A conservation-minded President? A look at Obama’s first 100 days in office

Following eight years of unbalanced, exploitative policies toward wildlands, the opening days of President Barack Obama’s administration appear to be a promising start in a new era of wildlands and wildlife protection.

In his first 100 days, President Obama reversed or put on hold a number of misguided Bush administration policies, signaling a more balanced use of public lands. He also put muscle behind campaign promises to reinstate science in federal decision making and to advance a clean energy future.

Still, the administration has yet to decide the fate of a number of large conservation issues, including: the future of the federal oil shale program; drilling in the Outer Continental Shelf; future protections for roadless forests; and plans to build a habitat-damaging road through Alaska's Izembek National Wildlife Refuge.

Below is a run-down of Obama's first 100 days. Learn about developments on these issues by signing up for our free WildAlert e-mails.

Obama actions since Jan. 20

January:

  • Utah oil and gas leases put on hold:
    The Department of the Interior withdraws from sale 77 disputed oil and gas leases sold by the Bush administration on environmentally sensitive lands in Utah. Some of the leases were in areas proposed for designation as wilderness.
  • Closed–door policy overturned:
    The president signs executive orders that would improve the transparency of rulemaking. These orders require his staff to consider the non-market benefits of rulemaking, such as the environment and public health.

February:

  • “Look before you lease” policy:
    The Bureau of Land Management directs land managers to more carefully review environmentally sensitive tracts of federal lands proposed for oil and gas development before offering them for lease sale, especially if such tracts contained wilderness values, sensitive species, or other environmentally significant attributes.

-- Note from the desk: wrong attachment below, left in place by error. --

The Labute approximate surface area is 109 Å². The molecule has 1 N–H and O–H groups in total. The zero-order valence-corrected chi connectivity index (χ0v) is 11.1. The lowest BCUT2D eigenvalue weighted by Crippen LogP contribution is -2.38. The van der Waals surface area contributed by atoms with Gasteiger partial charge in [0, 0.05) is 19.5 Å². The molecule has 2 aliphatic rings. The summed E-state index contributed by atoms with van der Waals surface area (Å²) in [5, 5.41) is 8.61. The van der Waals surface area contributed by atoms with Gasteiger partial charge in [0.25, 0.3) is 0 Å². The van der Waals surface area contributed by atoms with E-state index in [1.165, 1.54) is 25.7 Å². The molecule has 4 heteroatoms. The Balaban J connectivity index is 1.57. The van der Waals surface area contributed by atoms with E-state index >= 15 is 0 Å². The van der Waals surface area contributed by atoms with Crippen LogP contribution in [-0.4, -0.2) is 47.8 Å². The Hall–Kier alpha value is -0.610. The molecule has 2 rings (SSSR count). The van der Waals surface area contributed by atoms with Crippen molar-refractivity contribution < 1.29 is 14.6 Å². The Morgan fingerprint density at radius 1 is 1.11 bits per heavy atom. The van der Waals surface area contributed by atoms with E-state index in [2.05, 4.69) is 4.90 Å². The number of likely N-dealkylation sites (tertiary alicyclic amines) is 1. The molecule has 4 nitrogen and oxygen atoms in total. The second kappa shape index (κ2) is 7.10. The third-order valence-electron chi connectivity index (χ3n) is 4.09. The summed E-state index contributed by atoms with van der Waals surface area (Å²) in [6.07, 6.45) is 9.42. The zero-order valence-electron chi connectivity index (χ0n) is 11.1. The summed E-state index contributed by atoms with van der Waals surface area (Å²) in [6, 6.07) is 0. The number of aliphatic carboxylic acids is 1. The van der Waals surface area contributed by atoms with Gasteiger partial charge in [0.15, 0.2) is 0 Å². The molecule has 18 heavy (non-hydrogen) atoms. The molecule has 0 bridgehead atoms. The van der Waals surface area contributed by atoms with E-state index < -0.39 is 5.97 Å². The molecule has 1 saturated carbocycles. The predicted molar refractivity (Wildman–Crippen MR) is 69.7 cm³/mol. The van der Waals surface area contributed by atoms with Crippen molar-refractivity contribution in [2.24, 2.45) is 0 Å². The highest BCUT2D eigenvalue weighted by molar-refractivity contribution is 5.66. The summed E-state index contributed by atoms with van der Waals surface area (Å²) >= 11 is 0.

• Oil shale lease solicitation withdrawn:
    Secretary of the Interior Ken Salazar announces the withdrawal of a Bush administration proposal to issue more oil shale “research, development and demonstration” leases in the West, seeking more public input about this energy- and water-intensive fuel source before any decisions on further leasing are made.
  • Greater funding for conservation proposed:
    The administration proposes budget for fiscal year 2010 calling for increased appropriations for the Land and Water Conservation Fund, national wildlife refuges, national parks, wildfire management, and other environmental programs that have suffered from chronic underfunding.
  • Off-shore leasing delayed:
    The Secretary of the Interior extends the comment period on the Bush administration’s hastily prepared Outer Continental Shelf oil and gas leasing program, and prepares to embark upon an April series of public meetings on the East, West, and Gulf Coasts to solicit more public input before making any new OCS leasing decisions.

March:

  • More than 2 million acres of wilderness designated:
    The president signs the Omnibus Public Land Management Act of 2009, designating more than two million acres of federal public lands as part of the National Wilderness Preservation System. The law also codifies the National Landscape Conservation System and designates 86 wild and scenic rivers.
  • Road through key Alaska wildlife habitat in the air: